Red flags were soon raised over falsified financial reports, eventually leading to Humphrey and his grant writer being charged with 11 federal counts, including defrauding HUD of $831,000. 10 Humphrey was sentenced to two years in prison after pleading guilty.
The school remained abandoned until Family Scholar House, a non-profit organization that provides housing and support services for single-parent college students and their families, broke ground on renovations to Parkland on September 27, 2012. 8 The ceremonial event kicked off construction of the $12.2 million Parkland Scholar House project, 9 designed by the Marian Development Group, which included the renovation of the circa 1891 and circa 1911 buildings, the demolition of the circa 1968 building, and the construction of a new structure to house 48 two- and three-bedroom apartments. 8 It included a computer lab, meeting rooms, a community kitchen and dining room, a library, and a fitness room. The project was financed with low-income tax credits from the Kentucky Housing Corporation, federal tax credits for historic preservation, a $1.2 million grant from the James Graham Brown Foundation, and conventional financing.
A grand opening and ribbon-cutting ceremony for the Parkland Scholar House was held on August 7, 2013, and residents began moving in on August 10. 9
- “Elementary Schools – Centennial.” The encyclopedia of Louisville. Ed. John E. Kleber. Lexington, Ky.: University Press of Kentucky, 2001. 270. Print.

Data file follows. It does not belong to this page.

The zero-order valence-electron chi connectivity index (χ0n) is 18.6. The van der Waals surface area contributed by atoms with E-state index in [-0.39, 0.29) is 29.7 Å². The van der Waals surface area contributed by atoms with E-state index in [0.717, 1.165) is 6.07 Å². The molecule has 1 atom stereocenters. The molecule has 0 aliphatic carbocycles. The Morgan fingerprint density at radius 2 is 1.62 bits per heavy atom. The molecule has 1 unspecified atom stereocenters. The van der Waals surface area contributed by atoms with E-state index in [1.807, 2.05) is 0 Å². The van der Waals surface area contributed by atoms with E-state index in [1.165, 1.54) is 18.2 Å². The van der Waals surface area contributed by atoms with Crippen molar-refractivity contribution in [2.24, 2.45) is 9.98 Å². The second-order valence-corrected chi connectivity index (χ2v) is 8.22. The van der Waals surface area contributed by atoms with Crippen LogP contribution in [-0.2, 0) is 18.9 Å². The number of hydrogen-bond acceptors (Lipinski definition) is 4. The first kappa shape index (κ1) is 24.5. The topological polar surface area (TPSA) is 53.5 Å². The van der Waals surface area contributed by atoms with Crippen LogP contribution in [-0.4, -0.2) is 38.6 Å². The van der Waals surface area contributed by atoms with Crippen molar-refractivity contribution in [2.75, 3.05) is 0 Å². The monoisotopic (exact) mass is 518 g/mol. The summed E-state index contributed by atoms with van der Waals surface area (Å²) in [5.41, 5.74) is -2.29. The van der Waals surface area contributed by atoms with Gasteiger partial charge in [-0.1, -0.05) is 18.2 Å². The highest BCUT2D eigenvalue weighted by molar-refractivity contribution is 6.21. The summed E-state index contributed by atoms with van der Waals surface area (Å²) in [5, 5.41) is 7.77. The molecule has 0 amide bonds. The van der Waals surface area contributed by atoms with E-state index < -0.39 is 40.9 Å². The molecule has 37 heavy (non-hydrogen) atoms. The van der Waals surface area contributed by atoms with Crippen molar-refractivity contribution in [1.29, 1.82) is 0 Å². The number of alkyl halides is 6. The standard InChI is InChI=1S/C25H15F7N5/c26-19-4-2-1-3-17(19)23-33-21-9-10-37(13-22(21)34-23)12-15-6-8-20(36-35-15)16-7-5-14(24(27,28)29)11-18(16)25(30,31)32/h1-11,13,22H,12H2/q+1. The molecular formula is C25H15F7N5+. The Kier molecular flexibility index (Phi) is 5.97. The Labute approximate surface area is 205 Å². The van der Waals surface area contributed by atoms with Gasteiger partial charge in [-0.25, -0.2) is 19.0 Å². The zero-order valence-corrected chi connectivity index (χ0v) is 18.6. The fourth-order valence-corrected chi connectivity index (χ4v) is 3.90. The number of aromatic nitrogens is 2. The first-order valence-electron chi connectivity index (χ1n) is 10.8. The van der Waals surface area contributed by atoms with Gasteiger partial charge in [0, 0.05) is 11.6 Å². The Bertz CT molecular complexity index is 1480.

- “Board Approves Plans for Old Parkland School.” Courier-Journal [Louisville] 3 Oct. 1967: B1. Print.
- “Bids Opened for Work on Parkland School.” Courier-Journal [Louisville] 15 Aug. 1911: 5. Print.
- Carter, Darla. “New Maupin Elementary wins high praise from all.” Courier-Journal [Louisville] 12 Aug. 1998: 2. Print.
- “Rush Work During Holiday Vacation.” Courier-Journal [Louisville] 25 Dec. 1912: 12. Print.
- “More Additions Needed.” Courier-Journal [Louisville] 13 Sept. 1913: 7. Print.
- “Parkland area, Maupin school have grown old together.” Courier-Journal [Louisville] 28 Nov. 1991: E2. Print.
- Karman III, John R. “Family Scholar House begins work on its fourth facility.” Louisville Business First 27 Sept. 2012: n.p. Web.
- Karman III, John R. “Family Scholar House to open fourth facility.” Louisville Business First 29 Jul. 2013: n.p. Web.
- Klepal, Dan. “Pastor gets two years in fraud case.” Courier-Journal [Louisville] 19 Jan. 2011: B1-B3. Print.
- Klepal, Dan. “Shiloh Baptist pastor admits fraud.” Courier-Journal [Louisville] 23 Jun. 2010: B1-B5. Print.
9 CommentsAdd Yours →